1st Reading – Malachi 1:14b-2:2b, 8-10
The book of Malachi gets its name not from the author, who is unknown, but from the opening words of the book “An oracle. The word of the LORD to Israel through Malachi.” Malachi is a Hebrew word meaning “my messenger.”
We know nothing of the author’s life, but from his small book we learn something of the kind of person he was. Despite his attacks on priests (Malachi 1:6-2:4), he was favorable to the Levitical priesthood (Malachi 2:4-7), and he insisted on the people’s obligation to contribute to the expenses of the Temple and the support of the personnel (Malachi 3:6-12). He had a humane concern for the wife who suffers rejection (Malachi 2:14-16), for the people of Judah who wonder about God’s love for them (Malachi 1:2-5), and he was sure that those who wrong the defenseless would eventually receive their just rewards from God (Malachi 3:5). He had a religious sense of God’s honor (Malachi 1:6-14) and of the transcendence which enables God to enforce his will whenever He wishes (Malachi 1:5).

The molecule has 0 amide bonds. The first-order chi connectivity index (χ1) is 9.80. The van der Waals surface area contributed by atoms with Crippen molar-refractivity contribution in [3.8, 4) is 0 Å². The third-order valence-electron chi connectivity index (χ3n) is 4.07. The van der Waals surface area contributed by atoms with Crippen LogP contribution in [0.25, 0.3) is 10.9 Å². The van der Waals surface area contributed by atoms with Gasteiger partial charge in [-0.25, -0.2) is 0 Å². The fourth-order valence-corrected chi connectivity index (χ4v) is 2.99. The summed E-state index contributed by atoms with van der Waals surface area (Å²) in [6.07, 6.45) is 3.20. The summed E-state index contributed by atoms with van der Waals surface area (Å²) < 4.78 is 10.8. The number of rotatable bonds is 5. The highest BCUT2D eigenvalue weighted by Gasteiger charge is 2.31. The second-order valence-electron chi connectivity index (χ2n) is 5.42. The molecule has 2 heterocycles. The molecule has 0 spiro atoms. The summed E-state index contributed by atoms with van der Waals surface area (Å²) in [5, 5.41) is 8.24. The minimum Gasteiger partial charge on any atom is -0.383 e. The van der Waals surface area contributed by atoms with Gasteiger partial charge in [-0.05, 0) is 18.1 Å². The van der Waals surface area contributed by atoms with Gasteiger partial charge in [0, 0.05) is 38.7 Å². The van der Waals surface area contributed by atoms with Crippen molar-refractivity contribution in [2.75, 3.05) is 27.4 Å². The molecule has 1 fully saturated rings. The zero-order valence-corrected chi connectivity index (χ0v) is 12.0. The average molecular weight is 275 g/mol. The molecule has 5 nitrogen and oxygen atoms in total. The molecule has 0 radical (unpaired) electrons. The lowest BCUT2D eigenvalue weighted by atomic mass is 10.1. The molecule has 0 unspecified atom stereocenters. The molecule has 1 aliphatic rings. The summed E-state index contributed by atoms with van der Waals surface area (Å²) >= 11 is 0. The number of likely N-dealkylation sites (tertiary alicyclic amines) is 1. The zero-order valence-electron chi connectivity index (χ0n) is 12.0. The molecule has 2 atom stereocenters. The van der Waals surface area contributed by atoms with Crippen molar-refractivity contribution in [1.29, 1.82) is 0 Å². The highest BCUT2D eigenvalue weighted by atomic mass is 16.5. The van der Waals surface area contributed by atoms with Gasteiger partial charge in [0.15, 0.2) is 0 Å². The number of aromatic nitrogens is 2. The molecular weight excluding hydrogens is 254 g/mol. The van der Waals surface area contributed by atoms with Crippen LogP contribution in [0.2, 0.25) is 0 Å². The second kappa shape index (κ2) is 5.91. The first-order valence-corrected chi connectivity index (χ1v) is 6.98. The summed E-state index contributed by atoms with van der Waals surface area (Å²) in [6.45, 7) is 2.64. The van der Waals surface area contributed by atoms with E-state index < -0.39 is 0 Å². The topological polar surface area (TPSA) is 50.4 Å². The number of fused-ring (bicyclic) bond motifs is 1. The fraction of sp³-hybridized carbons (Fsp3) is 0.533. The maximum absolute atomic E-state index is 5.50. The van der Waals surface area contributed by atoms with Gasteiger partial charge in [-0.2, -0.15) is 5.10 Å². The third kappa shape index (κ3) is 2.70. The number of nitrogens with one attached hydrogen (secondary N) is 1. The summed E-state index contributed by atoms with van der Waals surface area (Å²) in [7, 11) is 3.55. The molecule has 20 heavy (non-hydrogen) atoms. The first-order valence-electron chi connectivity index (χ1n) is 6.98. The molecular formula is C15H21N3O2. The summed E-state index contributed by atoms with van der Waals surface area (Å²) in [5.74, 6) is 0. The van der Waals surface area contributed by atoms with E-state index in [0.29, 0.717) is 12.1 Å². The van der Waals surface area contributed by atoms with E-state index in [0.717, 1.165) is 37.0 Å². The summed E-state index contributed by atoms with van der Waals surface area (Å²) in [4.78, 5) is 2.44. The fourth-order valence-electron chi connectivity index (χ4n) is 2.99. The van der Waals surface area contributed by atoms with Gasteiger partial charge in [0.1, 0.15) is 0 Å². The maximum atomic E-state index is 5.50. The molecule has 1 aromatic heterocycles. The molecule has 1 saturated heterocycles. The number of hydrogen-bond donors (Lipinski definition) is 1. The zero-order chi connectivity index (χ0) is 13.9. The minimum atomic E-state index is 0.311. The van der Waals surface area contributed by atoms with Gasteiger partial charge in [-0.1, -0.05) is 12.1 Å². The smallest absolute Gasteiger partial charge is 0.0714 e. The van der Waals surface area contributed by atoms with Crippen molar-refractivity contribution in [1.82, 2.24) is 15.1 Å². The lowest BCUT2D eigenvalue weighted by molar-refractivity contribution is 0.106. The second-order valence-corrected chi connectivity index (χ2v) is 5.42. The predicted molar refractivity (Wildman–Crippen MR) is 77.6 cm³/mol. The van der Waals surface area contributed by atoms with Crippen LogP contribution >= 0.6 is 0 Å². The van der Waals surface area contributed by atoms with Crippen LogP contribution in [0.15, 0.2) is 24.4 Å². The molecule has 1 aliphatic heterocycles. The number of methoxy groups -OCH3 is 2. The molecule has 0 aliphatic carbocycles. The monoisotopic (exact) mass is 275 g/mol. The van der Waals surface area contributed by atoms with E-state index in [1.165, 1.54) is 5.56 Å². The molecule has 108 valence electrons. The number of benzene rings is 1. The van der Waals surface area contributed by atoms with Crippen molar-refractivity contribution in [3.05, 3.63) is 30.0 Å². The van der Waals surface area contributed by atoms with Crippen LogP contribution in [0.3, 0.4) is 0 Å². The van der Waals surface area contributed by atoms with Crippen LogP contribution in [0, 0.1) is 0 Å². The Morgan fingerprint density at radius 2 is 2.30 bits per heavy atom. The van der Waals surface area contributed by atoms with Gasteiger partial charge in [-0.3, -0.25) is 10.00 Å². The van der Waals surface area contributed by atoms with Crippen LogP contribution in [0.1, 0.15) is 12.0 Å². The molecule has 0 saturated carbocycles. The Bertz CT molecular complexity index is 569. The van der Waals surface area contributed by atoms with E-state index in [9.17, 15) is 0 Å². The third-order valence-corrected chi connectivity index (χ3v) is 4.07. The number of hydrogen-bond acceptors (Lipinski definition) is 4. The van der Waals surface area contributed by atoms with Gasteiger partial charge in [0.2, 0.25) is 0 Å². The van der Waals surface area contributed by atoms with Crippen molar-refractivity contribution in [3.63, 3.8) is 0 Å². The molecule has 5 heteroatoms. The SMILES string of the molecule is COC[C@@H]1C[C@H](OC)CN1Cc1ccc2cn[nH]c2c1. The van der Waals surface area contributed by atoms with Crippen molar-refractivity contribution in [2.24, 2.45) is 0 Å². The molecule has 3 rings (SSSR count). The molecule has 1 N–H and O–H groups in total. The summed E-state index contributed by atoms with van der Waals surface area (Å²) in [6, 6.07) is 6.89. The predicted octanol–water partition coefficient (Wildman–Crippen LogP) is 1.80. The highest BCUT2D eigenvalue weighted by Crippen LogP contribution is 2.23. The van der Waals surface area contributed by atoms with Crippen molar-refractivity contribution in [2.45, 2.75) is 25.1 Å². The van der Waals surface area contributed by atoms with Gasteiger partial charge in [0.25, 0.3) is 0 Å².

Although there is no way of dating Malachi precisely, it is surely more recent than 515 B.C. because it presupposes the Temple already built, with its regular system of worship functioning. In our reading today we hear God’s messenger addressing the priests who have defiled God’s altar by offering blind, diseased and crippled animals instead of the unblemished as required. He also blames the lay people who brought them in the first
2nd Reading – 1 Thessalonians 2:7b-9, 13
Having given thanks for the faith of the Thessalonians, Saint Paul now describes his ministry among them.
Gospel – Matthew 23:1-12
Having been questioned by the chief priests, elders, and as we heard last week, the scribes, Jesus now addresses the crowds about their conduct.
Bible Study guide from Fr. Cielo Almazan